Giants have a unique way of their own. They come into the world with a bang. Everyone notices their arrival. People look upto them in awe. When they flex their muscle, others run for cover. They forge their own path. More often than not, they trample over others who stand in their way. Occasionally it is on purpose, as the giant sees the others as a minor obstacle which needs to be brushed aside like a fly. Most often they don’t even notice the ones trampled, for they are not in their line of sight. The hapless ones were merrily going their own way, till they realized too late that the giant had also chosen to take the path they were on. As the giant marches on, it collect accolades and occasionally brickbats. Many a times they can get drunk in their own success, and not even notice that another bigger, stronger giant is on their path.

And then, after a while …. they die.

They get crushed by a bigger, newer giant on the block. Their death is often more spectacular and feted than their birth. It is always like a supernova. A brilliant flash of light, thundering explosions that can be heard and felt light years away. And as they die, they take many others with them.

As they fall to the ground, they don’t pass away quickly. They lie there and whimper, struggle and prolong their agony. They attract vultures and on lookers by the truckload. The vultures peck away and the parts that they find the juiciest and the tastiest. As the vultures come and go, they leave behind a giant, which is little smaller, uglier, disfigured, more hapless. The vultures go and pass on the message about the waiting feast to others of their clan. Till the time only a skeleton remains, with some rotting body parts that no one, not even the vultures wish to partake of. Then it’s over. People talk sympathetically about the giant for a while, then it is forgotten, relegated to myths and memories.

I saw a giant die today.

It wasn’t a person. It was a name that many people would have heard of – ‘Borders’. They are, or rather were, 6one of the biggest names in the book selling business, at least in the english speaking part of the world.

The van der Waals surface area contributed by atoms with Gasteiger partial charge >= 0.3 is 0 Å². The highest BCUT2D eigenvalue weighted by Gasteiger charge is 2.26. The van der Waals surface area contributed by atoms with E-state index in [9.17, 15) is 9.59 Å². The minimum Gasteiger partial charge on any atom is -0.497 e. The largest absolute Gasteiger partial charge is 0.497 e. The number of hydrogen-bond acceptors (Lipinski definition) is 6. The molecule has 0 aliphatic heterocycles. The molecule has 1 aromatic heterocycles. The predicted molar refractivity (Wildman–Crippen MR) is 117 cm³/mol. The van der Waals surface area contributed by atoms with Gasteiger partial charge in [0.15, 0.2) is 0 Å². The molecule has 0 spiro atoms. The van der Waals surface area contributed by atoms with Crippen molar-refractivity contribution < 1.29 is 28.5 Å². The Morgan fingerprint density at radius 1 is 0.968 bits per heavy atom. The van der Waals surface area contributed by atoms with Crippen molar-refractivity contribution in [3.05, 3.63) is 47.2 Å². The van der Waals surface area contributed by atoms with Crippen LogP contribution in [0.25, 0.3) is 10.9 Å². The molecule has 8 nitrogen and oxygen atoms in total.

And the way I discovered it was as much a shock as the news of them going away. Walking down Broadway in NY, from battery park upto Manhattan downtown, we spotted the familiar black and white sign of Borders from a distance. The pace of the kids quickened, fuelled by the possibility of laying their hands on some more of their favorite books. As we inched closer, it seemed strange that their was no activity around the huge doors. On reaching the front  doors, we were greeted by a dusty porch, peeled carpets and paint and huge signs proclaiming ‘Prime retail space for lease’. We, being tourists in NY with a million things to see and do, raised our eyebrows and carried on.

Later, after spending an afternoon at the iconic Central park, we headed into the Lincoln center. Everyone was cheered by another sight of the Borders sign. As we climbed the escalator and reached the first floor, I was shocked to see huge, ugly black and yellow signs – ‘Going out of business. Everything 20 – 40% off’.

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To see these signs pasted all over the glass walls, which otherwise would be adorned with the posters of books, was like being hit by a heatwave, when you are expecting a gentle, soothing spring breeze. I looked at my wife,  we both stared back at each other puzzled. We gingerly stepped inside to witness signs of chaos. Books piled up in unruly stacks, hundreds of people jostling to get their hands on a bargain. Huge red signs proclaiming the death of a giant. Instead of the nice soothing piped music, the sound system was continually blaring announcements about warning people to not to sit on the ground and read, as it was a fire and safety hazard.

Where one would normally find friendly helpful staff who would go out of their way to suggest books and help you discover new books, there was no one in sight. Every info counter was a deserted mess with strewn papers, packaging and computer screens displaying a blank white screen or a message about no network available. Much like small ghost towns. With great difficulty I was able to track down a staff member to inquire about the whereabouts of a specific kids book. I was greeted by a steely eyed, grim faced girl, who pointed to a far corner and asked me to go search myself. The far corner, the erstwhile kids section was a deserted place. The bright and colourful covers of kids books seemed glaringly out of place among the carnage that surrounded them.

Catching another rare staff member later for her help in searching in the catalog, the explanation emerged. She explained that Borders was now owned by a liquidator. They had no access to the catalog and it was just a matter of time before all this would be gone. There was genuine remorse and tiredness in that face. Whether that feeling came from having repeated that answer to a hundred customers, pain of losing her job or a sense of loss due to passing away of a place where books were respected, I’ll never know. What was clear to see were the remains of the giant. It’s skeleton in the form of empty shelves, the discarded bits in the form of unwanted books, crushed mints and sweets packages near the checkout counter and bargain shoppers rummaging in the piles for a succulent morsel.